At Tuesday’s State of the Union, President Barack Obama will deliver his agenda for 2014.
Among the attendees are four guests who do not fit the usual mold for special guests. They are Brian Krueger of Mount Horeb, Wisconsin; Tianna Gaines-Turner of North Philadelphia, Pennsylvania; Simone Sonnier-Jang of Los Angeles, California; and Shareeka Elliot of Brooklyn, New York. Each embody an important economic issue impacting millions of Americans. For Brian Krueger, that means standing up for the long-term unemployed who go without the benefits of unemployment insurance. Tianna Gaines-Turner is a member of Witness to Hunger and will be in attendance on behalf of those struggling to feed themselves. Simone Sonnier-Jang, a Los Angeles fast food employee, and Shareeka Elliot, an airport worker from New York, are voices for the movement to increase the federal minimum wage.
Brian Krueger is a guest of his Congressional Representative, Mark Pocan (D-WI). Brian has been unemployed for six months, and until December 28th, like 1.3 million other Americans, had been receiving federal unemployment insurance. But Congress failed to reauthorize benefits at the end of the year. Krueger feels honored to be there, but his attendance has a much greater meaning to him, as he says, ““You’re not just there to see [the speech]. You’re there to help other people.” In this case, it means being the face of the 1.3 million unemployed workers and their 2.3 million children who go without benefits. For parents like Krueger, who has two children returning to school after winter vacation, it means even tighter budgeting as school year expenses resume. When the families of those affected by the failure of Congress to extend unemployment insurance see Brian Krueger in the capitol tonight, so too will every member of the House who voted against helping the families of America.
Tianna Gaines-Turner will be attending beside Sen. Bob Casey (D-PA). Gaines-Turner is a participant of Witness to Hunger, a program at Drexel University’s School of Public Health. She described the plight of those struggling in poverty right now when she said, “We don’t want a hand out. We want a hand in.” She those living in poverty are friends, family, neighbors: according to the USDA, 18 million families were unable to provide adequate nutrition for their family members. Women will especially find resonance with Gaines-Turner’s attendance, as one in three women live in or near poverty, a population that comes close to 42 million. 33.5 million people watched the State of the Union address last year, and if this year’s number is similar, it means that there will be more Americans at or near poverty than will be tuning in.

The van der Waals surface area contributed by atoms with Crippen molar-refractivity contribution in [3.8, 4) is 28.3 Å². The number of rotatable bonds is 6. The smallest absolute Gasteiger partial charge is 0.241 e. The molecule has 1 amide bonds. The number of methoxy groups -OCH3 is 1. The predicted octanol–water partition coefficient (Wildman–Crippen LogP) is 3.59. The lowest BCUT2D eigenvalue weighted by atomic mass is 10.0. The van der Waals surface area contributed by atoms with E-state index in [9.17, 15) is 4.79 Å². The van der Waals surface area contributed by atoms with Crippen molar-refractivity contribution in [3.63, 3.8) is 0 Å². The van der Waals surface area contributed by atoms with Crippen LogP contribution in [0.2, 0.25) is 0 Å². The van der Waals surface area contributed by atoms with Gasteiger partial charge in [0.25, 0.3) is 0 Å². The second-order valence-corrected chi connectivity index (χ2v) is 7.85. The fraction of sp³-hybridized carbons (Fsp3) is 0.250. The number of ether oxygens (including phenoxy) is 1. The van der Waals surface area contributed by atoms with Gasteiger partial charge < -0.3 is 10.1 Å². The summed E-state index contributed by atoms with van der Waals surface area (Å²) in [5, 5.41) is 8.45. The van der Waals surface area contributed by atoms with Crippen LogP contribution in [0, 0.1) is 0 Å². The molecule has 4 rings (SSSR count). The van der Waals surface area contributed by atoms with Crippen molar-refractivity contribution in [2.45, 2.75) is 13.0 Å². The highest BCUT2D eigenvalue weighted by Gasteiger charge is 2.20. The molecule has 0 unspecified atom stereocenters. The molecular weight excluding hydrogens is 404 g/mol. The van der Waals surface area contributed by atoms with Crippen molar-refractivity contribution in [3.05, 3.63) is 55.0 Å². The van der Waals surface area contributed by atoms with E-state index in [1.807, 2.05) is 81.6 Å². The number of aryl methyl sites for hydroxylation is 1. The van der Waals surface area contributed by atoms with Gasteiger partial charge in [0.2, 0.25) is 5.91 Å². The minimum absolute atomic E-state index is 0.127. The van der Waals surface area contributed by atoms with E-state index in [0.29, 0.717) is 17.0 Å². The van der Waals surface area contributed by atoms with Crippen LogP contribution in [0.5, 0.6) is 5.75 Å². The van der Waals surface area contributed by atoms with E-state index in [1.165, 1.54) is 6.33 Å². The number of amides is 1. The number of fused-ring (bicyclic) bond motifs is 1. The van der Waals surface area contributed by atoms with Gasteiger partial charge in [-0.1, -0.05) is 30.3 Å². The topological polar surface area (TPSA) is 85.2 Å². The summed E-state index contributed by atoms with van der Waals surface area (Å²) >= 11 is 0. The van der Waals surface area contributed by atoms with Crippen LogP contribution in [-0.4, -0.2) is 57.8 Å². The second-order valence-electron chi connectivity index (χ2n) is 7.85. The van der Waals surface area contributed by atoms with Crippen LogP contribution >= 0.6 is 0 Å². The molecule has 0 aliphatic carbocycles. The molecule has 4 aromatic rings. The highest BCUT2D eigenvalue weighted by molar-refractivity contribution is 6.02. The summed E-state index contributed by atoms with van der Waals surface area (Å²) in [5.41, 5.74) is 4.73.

Simone Sonnier-Jang is attending thanks to Rep. Linda Sanchez (D-CA). A Los Angeles fast food worker, Sonnier-Jang only makes $8 an hour working at McDonald’s and has had to rely on public assistance programs in order to afford the basics for her and her two children, ages six and four. Her case is not rare. In fact, taxpayers end up paying nearly a quarter-trillion dollars every year in public benefits as a result of low wages. From 2007 to 2011, the biggest public benefits programs spent $243 billion a year on working families who live in poverty or on the brink of it as a result of their jobs paying so poorly. As a result, many low wage workers, fast food workers especially, have been staging strikes across the country demanding a raise in the minimum raise and the right to form a union. As time goes on without any congressional action, the range of the strikes has been spreading and the frequency increasing.
Shareeka Elliott will be attending as the guest of Senator Chuck Schumer (D-NY). A mother of two living in Brooklyn, Elliot was invited to the event after a newspaper article was published about her harsh working situation; the 27-year-old scrubs floors and cleans toilets from 10 p.m. to 6 a.m. at Kennedy Airport for $8 an hour and then takes her daughters to school in the morning. Elliot is forced to rely on food stamps in order to feed her two daughters. Low wages in the airport industry are nothing new as deregulation that began in the 1970s and airline mergers since have led to contracts that lowered wages for new workers and a lack of competition that allowed companies to reduce wages even further. A federal raise in the minimum wage could drastically improve the quality of life or Elliot and her daughters, who share a single bedroom in an apartment that she also shares with her mother, brother, sister, and cousin. Regardless of her conditions, Elliot has hope for the State of the Union tonight. “It feels like someone is finally listening. If the President takes a step, everyone under him has to follow,” she said.